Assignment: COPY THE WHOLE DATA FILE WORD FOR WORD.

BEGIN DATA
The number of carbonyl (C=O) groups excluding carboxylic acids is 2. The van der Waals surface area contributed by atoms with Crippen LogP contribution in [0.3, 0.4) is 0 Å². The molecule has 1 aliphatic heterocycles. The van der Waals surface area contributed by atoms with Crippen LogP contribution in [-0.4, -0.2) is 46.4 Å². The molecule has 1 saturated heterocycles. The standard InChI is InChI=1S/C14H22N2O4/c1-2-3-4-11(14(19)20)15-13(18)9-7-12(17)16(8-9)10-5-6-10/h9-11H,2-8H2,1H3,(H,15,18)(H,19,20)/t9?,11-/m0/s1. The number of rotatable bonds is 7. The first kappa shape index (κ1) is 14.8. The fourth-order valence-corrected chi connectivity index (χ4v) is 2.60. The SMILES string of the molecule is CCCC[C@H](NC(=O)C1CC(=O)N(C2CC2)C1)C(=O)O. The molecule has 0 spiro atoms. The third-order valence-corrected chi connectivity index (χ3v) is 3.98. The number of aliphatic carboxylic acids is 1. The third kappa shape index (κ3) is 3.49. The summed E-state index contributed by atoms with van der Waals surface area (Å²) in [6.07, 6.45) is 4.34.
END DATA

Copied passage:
The number of carbonyl (C=O) groups excluding carboxylic acids is 2. The van der Waals surface area contributed by atoms with Crippen LogP contribution in [0.3, 0.4) is 0 Å². The molecule has 1 aliphatic heterocycles. The van der Waals surface area contributed by atoms with Crippen LogP contribution in [-0.4, -0.2) is 46.4 Å². The molecule has 1 saturated heterocycles. The standard InChI is InChI=1S/C14H22N2O4/c1-2-3-4-11(14(19)20)15-13(18)9-7-12(17)16(8-9)10-5-6-10/h9-11H,2-8H2,1H3,(H,15,18)(H,19,20)/t9?,11-/m0/s1. The number of rotatable bonds is 7. The first kappa shape index (κ1) is 14.8. The fourth-order valence-corrected chi connectivity index (χ4v) is 2.60. The SMILES string of the molecule is CCCC[C@H](NC(=O)C1CC(=O)N(C2CC2)C1)C(=O)O. The molecule has 0 spiro atoms. The third-order valence-corrected chi connectivity index (χ3v) is 3.98. The number of aliphatic carboxylic acids is 1. The third kappa shape index (κ3) is 3.49. The summed E-state index contributed by atoms with van der Waals surface area (Å²) in [6.07, 6.45) is 4.34.